Women who have a bicornuate uterus often have challenges when they become pregnant. A bicornuate uterus is a birth defect that causes an indentation at the top of the organ, forming two separate chambers and giving it a distinct heart shape. It significantly increases the chances of miscarriage as the baby grows. There is a much higher likelihood that babies of these mothers will be born prematurely, and in many cases they end up in a breech position. Other possible complications include the potential for decreased fetal growth and increased likelihood that the placenta may become trapped in the uterus after the baby is born.
One of the main concerns with a pregnancy in a bicornuate uterus is that it will end in miscarriage. The top of the uterus is separated into two smaller sections, and if the fertilized egg implants in one of them, it will have much less room to grow and develop than normal. This greatly increases the chances that a spontaneous abortion will occur, placing the survival rate at around 60% for these pregnancies. The chances are better for success if the egg happens to implant in the larger section of the uterus.
For those pregnancies that are successful, there is still an increased risk of premature birth. Again, the decreased space within the uterus for the fetus to develop seems to play a role here, triggering labor early as there is less and less room for the fetus in the womb. There is a 15% to 25% greater chance of having a preterm delivery for women with a bicornuate uterus than for those without the condition.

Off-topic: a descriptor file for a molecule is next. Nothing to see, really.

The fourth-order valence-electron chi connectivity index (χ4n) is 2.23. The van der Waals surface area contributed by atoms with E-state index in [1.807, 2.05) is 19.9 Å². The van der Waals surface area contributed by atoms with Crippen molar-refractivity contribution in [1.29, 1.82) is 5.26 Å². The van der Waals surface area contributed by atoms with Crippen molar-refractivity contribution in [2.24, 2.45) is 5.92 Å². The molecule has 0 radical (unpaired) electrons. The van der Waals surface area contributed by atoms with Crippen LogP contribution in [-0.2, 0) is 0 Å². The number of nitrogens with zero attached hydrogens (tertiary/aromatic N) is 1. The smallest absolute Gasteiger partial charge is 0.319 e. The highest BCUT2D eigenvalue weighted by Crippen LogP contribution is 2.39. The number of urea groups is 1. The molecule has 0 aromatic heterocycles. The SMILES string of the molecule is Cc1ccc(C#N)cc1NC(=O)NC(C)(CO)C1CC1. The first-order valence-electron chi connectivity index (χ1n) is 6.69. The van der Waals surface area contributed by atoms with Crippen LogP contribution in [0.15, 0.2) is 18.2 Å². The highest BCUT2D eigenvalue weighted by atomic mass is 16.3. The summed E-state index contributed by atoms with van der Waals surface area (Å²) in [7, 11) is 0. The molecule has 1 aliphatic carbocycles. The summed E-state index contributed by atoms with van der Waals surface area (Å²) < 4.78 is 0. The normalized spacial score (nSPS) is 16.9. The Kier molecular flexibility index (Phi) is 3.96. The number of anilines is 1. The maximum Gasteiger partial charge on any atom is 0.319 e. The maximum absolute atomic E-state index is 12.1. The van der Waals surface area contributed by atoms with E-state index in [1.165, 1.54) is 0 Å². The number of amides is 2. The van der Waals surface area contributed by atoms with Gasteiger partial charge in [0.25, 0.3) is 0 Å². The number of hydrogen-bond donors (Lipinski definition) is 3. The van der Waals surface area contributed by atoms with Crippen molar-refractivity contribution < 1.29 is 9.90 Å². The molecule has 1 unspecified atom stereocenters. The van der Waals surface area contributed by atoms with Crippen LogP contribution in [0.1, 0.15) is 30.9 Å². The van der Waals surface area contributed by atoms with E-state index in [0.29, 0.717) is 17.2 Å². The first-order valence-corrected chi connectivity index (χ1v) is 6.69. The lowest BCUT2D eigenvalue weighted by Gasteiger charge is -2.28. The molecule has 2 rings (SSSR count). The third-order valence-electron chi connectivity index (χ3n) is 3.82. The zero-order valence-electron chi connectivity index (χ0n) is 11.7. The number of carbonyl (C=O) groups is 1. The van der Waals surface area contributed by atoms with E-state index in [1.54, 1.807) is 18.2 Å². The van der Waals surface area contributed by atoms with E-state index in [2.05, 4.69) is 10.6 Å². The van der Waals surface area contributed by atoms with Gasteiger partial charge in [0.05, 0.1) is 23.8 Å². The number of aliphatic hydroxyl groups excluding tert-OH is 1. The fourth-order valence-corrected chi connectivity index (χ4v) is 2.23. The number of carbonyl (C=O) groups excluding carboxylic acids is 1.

The position of the baby can also be affected by this disorder. The lack of space once more becomes the a potential issue, making it uncomfortable for the baby to be head down or preventing it from turning, making a breech presentation more likely. This can in turn make labor more difficult or cause a caesarean delivery to be required.
There are other potential problems that can occur during pregnancy due to a bicornuate uterus as well. Though somewhat rare due to the greater chance of the pregnancy simply ending in miscarriage, a baby who does survive may not grow as much as it should due to limited space. There is also a greater chance there will be problems delivering the placenta after birth, making medical intervention necessary to remove it from the womb.